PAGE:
On Dec. 12, 2000, the news was dominated by the U.S. Supreme Court's decision that led to George W. Bush winning the presidential election.

That day, in another courthouse, a story erupted that may have drawn national attention if not for its competition.

The grand jury indicted Waldon in the slaying of Sami Safar and a series of other crimes. They named Sinclair, Swift and McLaughlin as co-conspirators, while Pough, Bones, and later Crowden, were charged separately.

The next day, police swooped into a BJ's Wholesale Club where Waldon worked as a stockman and whisked him away.

Waldon convicted

As a law enforcement officer, my fundamental duty is to serve mankind, to safeguard lives and property, to protect the innocent against deception, the weak against oppression or intimidation and the peaceful against violence or disorder.

Waldon took that oath. So did Bones, Pough and Sinclair.

But none of them protected Sami Safar or the other victims of three years of police-sponsored terror. And now a federal jury knew.

Three months ago, jurors listened as Sinclair and Pough nonchalantly detailed attacking people with and without Waldon, how they'd known about his plans to attack Safar and what they knew about the slaying. Bones recalled acting as a robbery lookout and how Waldon later told him about killing Safar.

McLaughlin and Swift gave chilling, sometimes conflicting accounts of the slaying. Serri Safar wept as he tried to testify. One of Waldon's former lovers gave him a thumbs up after she'd finished.

Jurors saw pictures of Safar's body, watched as McLaughlin demonstrated how Waldon twisted the rope, and took note as Klindt detailed phone records of that fateful day. Defense attorneys A. Russell Smith and Steve Potolsky scored occasionally in attempts to discredit witnesses, but their own scenarios for the crime spree became a stretch.

When it came time for the jury to deliberate, elementary school teacher Michael Duckworth was given little choice but to lead them.

"I say Mr. Duckworth will be the foreman," one woman said before the group could even sit.

"That's right," others said.

"I'll do it, but only if you'll help me," Duckworth said, no relation to detective Duckworth.

Exhibits sat stacked in front of the jurors as one woman filled a flip chart with dates, events and cell phone calls critical to solving Safar's slaying.

They were more confused on the drug-related charges in the 15-count indictment than the crimes of violence. There were a few moments of tension, but the jurors mostly got along.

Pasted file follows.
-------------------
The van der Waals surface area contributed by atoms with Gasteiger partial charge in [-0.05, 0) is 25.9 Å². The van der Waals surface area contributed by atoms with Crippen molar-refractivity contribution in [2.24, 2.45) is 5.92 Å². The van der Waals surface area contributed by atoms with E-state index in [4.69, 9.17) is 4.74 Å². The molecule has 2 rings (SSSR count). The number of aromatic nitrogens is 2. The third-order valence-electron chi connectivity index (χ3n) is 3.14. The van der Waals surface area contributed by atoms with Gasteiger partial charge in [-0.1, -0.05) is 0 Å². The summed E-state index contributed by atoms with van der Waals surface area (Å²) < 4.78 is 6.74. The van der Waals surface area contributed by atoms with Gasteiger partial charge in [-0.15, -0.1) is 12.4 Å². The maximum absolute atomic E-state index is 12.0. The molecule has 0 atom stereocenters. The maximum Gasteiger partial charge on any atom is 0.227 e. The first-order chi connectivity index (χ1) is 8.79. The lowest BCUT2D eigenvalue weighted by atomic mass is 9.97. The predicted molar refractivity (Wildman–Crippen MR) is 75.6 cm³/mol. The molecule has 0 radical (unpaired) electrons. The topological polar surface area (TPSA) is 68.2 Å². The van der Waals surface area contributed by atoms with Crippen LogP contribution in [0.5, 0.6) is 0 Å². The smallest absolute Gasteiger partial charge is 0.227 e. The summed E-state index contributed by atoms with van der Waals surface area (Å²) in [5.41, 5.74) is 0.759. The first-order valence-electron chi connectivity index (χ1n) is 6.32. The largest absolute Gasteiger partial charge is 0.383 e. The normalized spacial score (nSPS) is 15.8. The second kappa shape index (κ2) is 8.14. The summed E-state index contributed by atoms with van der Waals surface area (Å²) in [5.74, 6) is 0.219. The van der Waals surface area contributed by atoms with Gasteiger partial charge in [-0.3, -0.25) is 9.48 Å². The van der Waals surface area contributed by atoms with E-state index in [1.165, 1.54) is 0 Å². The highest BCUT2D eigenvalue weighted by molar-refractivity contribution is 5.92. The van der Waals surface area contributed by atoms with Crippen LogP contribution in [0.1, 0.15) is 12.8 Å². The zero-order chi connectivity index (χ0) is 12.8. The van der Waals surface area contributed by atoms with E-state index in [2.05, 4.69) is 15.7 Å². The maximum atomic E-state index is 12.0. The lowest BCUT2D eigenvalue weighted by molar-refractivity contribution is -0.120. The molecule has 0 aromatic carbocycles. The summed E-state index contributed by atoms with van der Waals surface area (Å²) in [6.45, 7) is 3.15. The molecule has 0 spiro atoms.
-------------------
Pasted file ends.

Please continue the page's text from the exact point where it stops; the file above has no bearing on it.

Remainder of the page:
Near the end of the fifth day, Duckworth told security officers they were nearly done. At 3:15 p.m., the judge had the lawyers called, but didn't tell them why. As they came into the courtroom, Smith and Klindt sat in the spectators' section, not expecting the day to end so abruptly.

And then, a knock from inside the jury room door. Verdict.

The jury stood before Judge Henry Lee Adams Jr. Duckworth felt a knot in his stomach as his heart pounded.

"Did we check the right boxes?" the foreman thought.

They had.

Guilty, guilty, guilty, guilty, not guilty, guilty, guilty, guilty, guilty, guilty, guilty, guilty, guilty, guilty, guilty.

Jurors acquitted Waldon on a drug charge. Two counts carried a possible death sentence, another mandatory life and dozens of years for the rest. The witnesses added up. The phone records left no doubt. Karl Waldon, 39, was a kidnapper, a robber, a killer.

Waldon turned to his family. His mother mouthed the words "I love you." His father walked away in silence.

Sentencing ahead

Russell Smith guessed the end had to be near in the penalty phase as deliberations entered the second day. His supply of 100 Atomic Fireballs, devoured by Waldon and others during the nine-day trial, was down to three.

There was little debate in the jury room. To apply the death penalty, the jury had to find unanimously that Waldon killed Safar for his money. Several felt Waldon never intended to kill Safar for the money but did so to eliminate him as a witness when the robbery went bad.

"He told me that Sami Safar refused to give up the money and so he had to choke him."

The jurors somehow dismissed that part of Aric Sinclair's trial testimony. Several did not intend to apply the death penalty no matter what.

"If we went to the next phase, I don't think I could have voted for the death penalty anyway," one juror told Duckworth.

"At that point, everybody realized it was over," the foreman said.

Over.

Six years after the crimes began. Four years after Safar's slaying. Two years after the arrests.

Safar's family bolted from the courtroom. Waldon's parents remained behind.

Breaking the tension, Adams left his bench and showed the attorneys a picture the jury had given him in a gift frame. It was a shot of the group smiling on the courthouse steps. They signed it "The Jury from Hell" -- a play off the judge's description of the lengthy jury selection process.

The attorneys laughed. Waldon stood stone-faced, his hands and legs shackled, preparing to return to his isolation cell.

Over for some. Not all.

Waldon will get a mandatory life sentence in court Jan. 27. In letters to relatives and friends, he's equated himself to the misunderstood, innocent biblical character Job. Before sentencing, he'll get a chance to be heard. An appeal will follow.

Most of the others will be sentenced Tuesday.

The Safars are suing the city.

Sheriff Glover is awaiting an internal review of what happened.

The detectives are working to ferret out other rogue colleagues.

Smith is back to his defense practice.

And Klindt has taken up his new job as second-in-command in the district's U.S. Attorney's Office. He's investigating other cops for corruption.

The fight goes on.